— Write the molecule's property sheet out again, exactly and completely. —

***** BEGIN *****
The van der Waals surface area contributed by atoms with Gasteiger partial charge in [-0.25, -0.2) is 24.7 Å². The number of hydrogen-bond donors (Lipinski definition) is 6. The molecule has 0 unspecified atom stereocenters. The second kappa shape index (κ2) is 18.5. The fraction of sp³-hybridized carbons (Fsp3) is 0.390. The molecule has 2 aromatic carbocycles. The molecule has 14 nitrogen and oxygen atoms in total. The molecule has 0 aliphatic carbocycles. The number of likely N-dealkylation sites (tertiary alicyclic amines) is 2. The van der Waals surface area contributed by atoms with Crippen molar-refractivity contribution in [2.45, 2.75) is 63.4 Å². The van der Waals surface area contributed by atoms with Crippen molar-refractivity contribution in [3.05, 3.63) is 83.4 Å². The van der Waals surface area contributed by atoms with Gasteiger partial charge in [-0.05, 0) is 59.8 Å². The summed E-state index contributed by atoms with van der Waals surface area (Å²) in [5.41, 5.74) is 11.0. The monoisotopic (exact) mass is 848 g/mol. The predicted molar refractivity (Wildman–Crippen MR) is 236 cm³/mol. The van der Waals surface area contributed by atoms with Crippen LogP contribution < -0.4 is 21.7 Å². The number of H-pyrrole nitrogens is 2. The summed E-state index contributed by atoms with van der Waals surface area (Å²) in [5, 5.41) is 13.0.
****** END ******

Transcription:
The van der Waals surface area contributed by atoms with Gasteiger partial charge in [-0.25, -0.2) is 24.7 Å². The number of hydrogen-bond donors (Lipinski definition) is 6. The molecule has 0 unspecified atom stereocenters. The second kappa shape index (κ2) is 18.5. The fraction of sp³-hybridized carbons (Fsp3) is 0.390. The molecule has 2 aromatic carbocycles. The molecule has 14 nitrogen and oxygen atoms in total. The molecule has 0 aliphatic carbocycles. The number of likely N-dealkylation sites (tertiary alicyclic amines) is 2. The van der Waals surface area contributed by atoms with Crippen molar-refractivity contribution in [2.45, 2.75) is 63.4 Å². The van der Waals surface area contributed by atoms with Crippen molar-refractivity contribution in [3.05, 3.63) is 83.4 Å². The van der Waals surface area contributed by atoms with Gasteiger partial charge in [-0.05, 0) is 59.8 Å². The summed E-state index contributed by atoms with van der Waals surface area (Å²) in [5.41, 5.74) is 11.0. The monoisotopic (exact) mass is 848 g/mol. The predicted molar refractivity (Wildman–Crippen MR) is 236 cm³/mol. The van der Waals surface area contributed by atoms with Crippen LogP contribution < -0.4 is 21.7 Å². The number of H-pyrrole nitrogens is 2. The summed E-state index contributed by atoms with van der Waals surface area (Å²) in [5, 5.41) is 13.0.